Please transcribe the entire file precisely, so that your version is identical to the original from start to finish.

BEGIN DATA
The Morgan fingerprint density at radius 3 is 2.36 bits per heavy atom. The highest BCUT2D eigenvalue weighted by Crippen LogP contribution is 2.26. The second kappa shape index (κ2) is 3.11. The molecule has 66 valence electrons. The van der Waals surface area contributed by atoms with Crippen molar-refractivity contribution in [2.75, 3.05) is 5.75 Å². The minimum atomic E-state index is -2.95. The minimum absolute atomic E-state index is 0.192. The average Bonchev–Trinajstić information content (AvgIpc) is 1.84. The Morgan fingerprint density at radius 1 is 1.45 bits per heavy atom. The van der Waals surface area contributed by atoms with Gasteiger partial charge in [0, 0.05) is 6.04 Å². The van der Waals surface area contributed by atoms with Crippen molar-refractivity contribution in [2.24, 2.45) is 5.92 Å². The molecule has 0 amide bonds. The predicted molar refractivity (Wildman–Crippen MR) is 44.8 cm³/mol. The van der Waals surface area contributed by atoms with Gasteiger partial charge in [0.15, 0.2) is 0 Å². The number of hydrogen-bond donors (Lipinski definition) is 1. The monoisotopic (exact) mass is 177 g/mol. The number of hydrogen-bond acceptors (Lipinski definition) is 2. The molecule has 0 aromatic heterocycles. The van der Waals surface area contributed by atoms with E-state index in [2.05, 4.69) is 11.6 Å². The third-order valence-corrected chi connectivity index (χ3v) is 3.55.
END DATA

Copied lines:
The Morgan fingerprint density at radius 3 is 2.36 bits per heavy atom. The highest BCUT2D eigenvalue weighted by Crippen LogP contribution is 2.26. The second kappa shape index (κ2) is 3.11. The molecule has 66 valence electrons. The van der Waals surface area contributed by atoms with Crippen molar-refractivity contribution in [2.75, 3.05) is 5.75 Å². The minimum atomic E-state index is -2.95. The minimum absolute atomic E-state index is 0.192. The average Bonchev–Trinajstić information content (AvgIpc) is 1.84. The Morgan fingerprint density at radius 1 is 1.45 bits per heavy atom. The van der Waals surface area contributed by atoms with Gasteiger partial charge in [0, 0.05) is 6.04 Å². The van der Waals surface area contributed by atoms with Crippen molar-refractivity contribution in [2.24, 2.45) is 5.92 Å². The molecule has 0 amide bonds. The predicted molar refractivity (Wildman–Crippen MR) is 44.8 cm³/mol. The van der Waals surface area contributed by atoms with Gasteiger partial charge in [0.15, 0.2) is 0 Å². The number of hydrogen-bond donors (Lipinski definition) is 1. The monoisotopic (exact) mass is 177 g/mol. The number of hydrogen-bond acceptors (Lipinski definition) is 2. The molecule has 0 aromatic heterocycles. The van der Waals surface area contributed by atoms with E-state index in [2.05, 4.69) is 11.6 Å². The third-order valence-corrected chi connectivity index (χ3v) is 3.55.